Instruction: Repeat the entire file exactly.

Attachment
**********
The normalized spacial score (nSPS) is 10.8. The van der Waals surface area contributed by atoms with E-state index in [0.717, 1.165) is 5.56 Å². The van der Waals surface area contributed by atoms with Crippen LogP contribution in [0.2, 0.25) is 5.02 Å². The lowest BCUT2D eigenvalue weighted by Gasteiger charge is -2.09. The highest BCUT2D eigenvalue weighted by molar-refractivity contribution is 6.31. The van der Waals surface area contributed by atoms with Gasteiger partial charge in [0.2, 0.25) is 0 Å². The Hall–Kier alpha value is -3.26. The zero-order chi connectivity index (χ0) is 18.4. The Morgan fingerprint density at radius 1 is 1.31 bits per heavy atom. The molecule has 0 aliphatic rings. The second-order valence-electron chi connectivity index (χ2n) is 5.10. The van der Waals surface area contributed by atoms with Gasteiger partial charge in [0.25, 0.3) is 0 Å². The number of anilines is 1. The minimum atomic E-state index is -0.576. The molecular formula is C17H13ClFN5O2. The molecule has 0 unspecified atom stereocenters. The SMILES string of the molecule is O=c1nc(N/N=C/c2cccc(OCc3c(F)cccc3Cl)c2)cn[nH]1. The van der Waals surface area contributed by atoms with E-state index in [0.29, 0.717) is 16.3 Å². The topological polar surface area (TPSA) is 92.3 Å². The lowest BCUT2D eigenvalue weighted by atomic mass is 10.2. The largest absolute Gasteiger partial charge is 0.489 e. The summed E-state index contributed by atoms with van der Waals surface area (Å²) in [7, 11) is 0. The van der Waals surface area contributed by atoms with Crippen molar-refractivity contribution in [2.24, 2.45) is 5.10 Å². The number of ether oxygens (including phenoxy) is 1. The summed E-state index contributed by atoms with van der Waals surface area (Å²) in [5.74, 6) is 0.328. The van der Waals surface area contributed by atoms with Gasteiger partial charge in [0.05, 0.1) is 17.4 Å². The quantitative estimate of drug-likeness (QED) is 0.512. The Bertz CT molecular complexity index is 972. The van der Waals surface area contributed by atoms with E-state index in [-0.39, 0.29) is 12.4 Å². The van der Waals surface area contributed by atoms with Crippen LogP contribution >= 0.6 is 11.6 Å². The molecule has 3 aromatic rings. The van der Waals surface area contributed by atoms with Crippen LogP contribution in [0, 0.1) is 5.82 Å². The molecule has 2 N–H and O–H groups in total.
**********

The normalized spacial score (nSPS) is 10.8. The van der Waals surface area contributed by atoms with E-state index in [0.717, 1.165) is 5.56 Å². The van der Waals surface area contributed by atoms with Crippen LogP contribution in [0.2, 0.25) is 5.02 Å². The lowest BCUT2D eigenvalue weighted by Gasteiger charge is -2.09. The highest BCUT2D eigenvalue weighted by molar-refractivity contribution is 6.31. The van der Waals surface area contributed by atoms with Gasteiger partial charge in [0.2, 0.25) is 0 Å². The Hall–Kier alpha value is -3.26. The zero-order chi connectivity index (χ0) is 18.4. The Morgan fingerprint density at radius 1 is 1.31 bits per heavy atom. The molecule has 0 aliphatic rings. The second-order valence-electron chi connectivity index (χ2n) is 5.10. The van der Waals surface area contributed by atoms with Gasteiger partial charge in [0.25, 0.3) is 0 Å². The number of anilines is 1. The minimum atomic E-state index is -0.576. The molecular formula is C17H13ClFN5O2. The molecule has 0 unspecified atom stereocenters. The SMILES string of the molecule is O=c1nc(N/N=C/c2cccc(OCc3c(F)cccc3Cl)c2)cn[nH]1. The van der Waals surface area contributed by atoms with E-state index in [0.29, 0.717) is 16.3 Å². The topological polar surface area (TPSA) is 92.3 Å². The lowest BCUT2D eigenvalue weighted by atomic mass is 10.2. The largest absolute Gasteiger partial charge is 0.489 e. The summed E-state index contributed by atoms with van der Waals surface area (Å²) in [7, 11) is 0. The van der Waals surface area contributed by atoms with Crippen molar-refractivity contribution in [2.24, 2.45) is 5.10 Å². The number of ether oxygens (including phenoxy) is 1. The summed E-state index contributed by atoms with van der Waals surface area (Å²) in [5.74, 6) is 0.328. The van der Waals surface area contributed by atoms with Gasteiger partial charge in [0.05, 0.1) is 17.4 Å². The quantitative estimate of drug-likeness (QED) is 0.512. The Bertz CT molecular complexity index is 972. The van der Waals surface area contributed by atoms with E-state index in [-0.39, 0.29) is 12.4 Å². The van der Waals surface area contributed by atoms with Crippen LogP contribution >= 0.6 is 11.6 Å². The molecule has 3 aromatic rings. The van der Waals surface area contributed by atoms with Crippen LogP contribution in [0, 0.1) is 5.82 Å². The molecule has 2 N–H and O–H groups in total.